Friday, April 17, 2015

Etiquette and 19th C. Italian Youth

"The Grand Duchess sent for her daughter, a girl of 17, who had been to her first ball the night before, but was not yet considered as having "come out." After presenting her, during the chat that ensued she was required by her mother to stand, while we remained seated, which to my American notions and experience of the homage paid by their elders to our young girls, seemed to me quite an awkward and painful reversal of the proper order of things." 

How Italians Educate Their Children:

A regimen which gives prominence to fine manners, free intercourse of the different classes in Italy, and why it pays to be polite.   
Where every one obeys its rules it allows a more familiar and genial intercourse between all ages and conditions of society...

Italian children are drilled in society manners as soon as they can toddle about. Especially are they taught deference and polite attention to ladies and older persons. Complimentary phrases of speech, and an easy, graceful demeanor become as natural to them in a short time as to their parents. Too much stress in comparison with more important things in no doubt is attached to etiquette alone. But where every one obeys its rules it allows a more familiar and genial intercourse between all ages and conditions of society than when there is no prescribed code of manners to emeliorate social contrast and protect individual position, and everybody is on the defensive lest the artificial barriers of differing social positions be invaded.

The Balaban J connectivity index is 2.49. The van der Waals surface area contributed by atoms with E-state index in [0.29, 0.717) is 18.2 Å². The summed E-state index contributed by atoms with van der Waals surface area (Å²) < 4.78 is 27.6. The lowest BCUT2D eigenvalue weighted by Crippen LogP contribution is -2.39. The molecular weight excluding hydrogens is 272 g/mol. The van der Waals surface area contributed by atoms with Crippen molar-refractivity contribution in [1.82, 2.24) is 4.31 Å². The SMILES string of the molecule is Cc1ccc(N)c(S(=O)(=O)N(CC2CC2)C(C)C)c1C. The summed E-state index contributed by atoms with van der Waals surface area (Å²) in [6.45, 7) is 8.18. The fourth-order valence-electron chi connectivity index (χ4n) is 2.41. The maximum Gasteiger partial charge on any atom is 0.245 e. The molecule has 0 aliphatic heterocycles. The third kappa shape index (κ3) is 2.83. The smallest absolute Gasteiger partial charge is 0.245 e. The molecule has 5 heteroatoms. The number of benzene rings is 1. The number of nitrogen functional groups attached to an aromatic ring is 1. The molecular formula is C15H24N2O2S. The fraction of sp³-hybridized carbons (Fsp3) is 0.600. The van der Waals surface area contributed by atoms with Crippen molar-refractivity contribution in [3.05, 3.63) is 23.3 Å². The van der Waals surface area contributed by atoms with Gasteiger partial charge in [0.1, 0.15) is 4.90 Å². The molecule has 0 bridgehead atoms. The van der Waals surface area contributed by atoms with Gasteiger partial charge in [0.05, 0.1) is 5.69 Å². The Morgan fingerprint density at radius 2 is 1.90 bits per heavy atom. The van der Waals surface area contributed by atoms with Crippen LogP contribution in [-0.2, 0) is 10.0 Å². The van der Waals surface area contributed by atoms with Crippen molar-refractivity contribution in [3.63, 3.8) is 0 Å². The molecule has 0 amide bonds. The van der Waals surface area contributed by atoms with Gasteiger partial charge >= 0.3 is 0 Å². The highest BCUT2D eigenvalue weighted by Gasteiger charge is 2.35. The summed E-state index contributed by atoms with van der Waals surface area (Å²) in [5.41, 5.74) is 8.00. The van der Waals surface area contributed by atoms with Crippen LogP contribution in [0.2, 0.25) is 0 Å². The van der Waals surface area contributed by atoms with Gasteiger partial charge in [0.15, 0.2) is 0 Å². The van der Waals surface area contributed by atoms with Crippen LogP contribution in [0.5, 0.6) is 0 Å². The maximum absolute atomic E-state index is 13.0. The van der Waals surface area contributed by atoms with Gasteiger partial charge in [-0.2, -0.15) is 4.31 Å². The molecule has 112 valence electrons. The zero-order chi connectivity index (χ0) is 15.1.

A state of society in consequence has been long established that admits and encourages pleasant but respectful familiarity between the varied ranks of the population. I will illustrate the practical working of this system in Italy. One of the ancient palaces in my vicinity is occupied by several families of the nobility. In the upper story there is a girl's school for children of the better classes. The daughter of the porter of the palace is received in it without pay, given the same advantages as the daughters of the Countesses and the Marquises her father served, and, treated precisely the same by all, is spared those petty but spirit-wounding reminders of social distinctions and pretensions with which

Anglo-Saxon girls delight to afflict those they assume to look down upon. Another school girl, of similarly humble position, is frequently invited by one of the noble ladies to be the companion of her daughter when she visits her villa during the vacations, partaking of all her privileges. Of course, such familiar intercourse can exist with mutual advantage, and no confusion of the essential proprieties of life, only in a country where society is on an established basis, and the refinement, and polish that belong more particularly to the more favored individuals extend to the less fortunate and become the rule of all. 
19th century Italian women with their children ~ "Italian children are drilled in society manners as soon as they can toddle about. Especially are they taught deference and polite attention to ladies and older persons."